Core Aeration 
2022-03-12-Nicoludis-Zach-Core_Aeration_copy- As the 2022 golf season approaches, many golfers are likely getting the itch to play the first round of the year. Similarly, golf course superintendents are getting the itch to perform some important agronomic practices. Most notably, cultural management practices like aeration. Here are a few points to keep in mind when you play a course where aeration has recently been performed.
  1. Cultural management practices like aeration need to be performed. This is like changing the oil in your car. Yes, a car will operate just fine for a period of time without changing the oil, but eventually serious issues will develop. The same is true if cultural management practices are not routinely completed.
  2. Organic matter in the form of leaves, stems, and roots are deposited by the turf as it goes through its normal growth processes throughout the year. Cultural management practices must be routinely performed as a result of the turf continuously shedding organic matter.
  3. Determining where organic matter levels should be maintained is a bit of a goldilocks paradox. Some organic matter is necessary to aid turf resiliency but too little organic matter can result in a weaker playing surface which translates into more receptive conditions. Conversely, too much organic matter will result in a spongelike layer forming where too much water is retained creating soft, bumpy conditions, not to mention increasing disease pressure and the likelihood of scalping. There is a sweet spot for organic matter levels at every golf course where turf health and playability are maximized.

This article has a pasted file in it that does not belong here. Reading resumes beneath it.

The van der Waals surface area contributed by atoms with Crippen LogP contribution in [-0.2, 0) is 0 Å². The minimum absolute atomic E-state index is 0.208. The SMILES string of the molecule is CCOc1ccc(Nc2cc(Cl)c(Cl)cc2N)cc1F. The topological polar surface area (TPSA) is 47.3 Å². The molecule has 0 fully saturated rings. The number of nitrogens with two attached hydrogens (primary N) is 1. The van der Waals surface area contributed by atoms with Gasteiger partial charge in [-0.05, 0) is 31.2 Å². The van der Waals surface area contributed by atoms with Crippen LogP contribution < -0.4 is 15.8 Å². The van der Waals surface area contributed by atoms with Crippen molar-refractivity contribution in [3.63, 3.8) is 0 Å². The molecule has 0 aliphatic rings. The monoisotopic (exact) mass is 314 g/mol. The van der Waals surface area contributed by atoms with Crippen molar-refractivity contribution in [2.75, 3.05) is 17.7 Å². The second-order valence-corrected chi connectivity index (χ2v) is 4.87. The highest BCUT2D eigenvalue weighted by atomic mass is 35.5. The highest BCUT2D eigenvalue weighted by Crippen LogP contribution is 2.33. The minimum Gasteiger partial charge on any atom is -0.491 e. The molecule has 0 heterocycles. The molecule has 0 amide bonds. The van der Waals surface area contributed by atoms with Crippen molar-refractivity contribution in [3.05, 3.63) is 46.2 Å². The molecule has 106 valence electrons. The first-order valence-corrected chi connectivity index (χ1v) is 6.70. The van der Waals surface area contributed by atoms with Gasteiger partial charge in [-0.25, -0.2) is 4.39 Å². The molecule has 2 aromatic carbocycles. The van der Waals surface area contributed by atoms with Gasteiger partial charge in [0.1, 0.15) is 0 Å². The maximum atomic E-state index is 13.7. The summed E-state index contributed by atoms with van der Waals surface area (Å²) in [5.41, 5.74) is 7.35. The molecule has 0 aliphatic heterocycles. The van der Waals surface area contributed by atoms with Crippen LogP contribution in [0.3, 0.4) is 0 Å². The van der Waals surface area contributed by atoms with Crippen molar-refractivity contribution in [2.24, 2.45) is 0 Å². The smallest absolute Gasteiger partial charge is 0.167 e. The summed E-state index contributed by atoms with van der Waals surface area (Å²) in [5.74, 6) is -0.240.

4. Since organic matter is constantly being deposited and there is an ideal range for where organic matter levels should be maintained, golf course superintendents often work with soil physical testing labs to measure organic matter levels. The data generated by these tests can then be used to tailor a cultural management program to address the specific needs of the course.
  5. The disruption to playing surfaces from cultural management practices is temporary. Mother Nature will play a significant role in how quickly playing surfaces recover. Above average temperatures this spring will promote more rapid recovery, while cooler temperatures prolong recovery. Patience is critical when conditions are not ideal and recovery is slowed.

The video Fore the Golfer, The Ins and Outs of Golf Course Aeration, offers more insight into this agronomic practice. For access to more multimedia like this as well as articles related to the agronomic side of the golf industry, please subscribe to the Green Section Record
If you would like to learn more about the USGA’s Course Consulting Services, please reach out to Zach Nicoludis at
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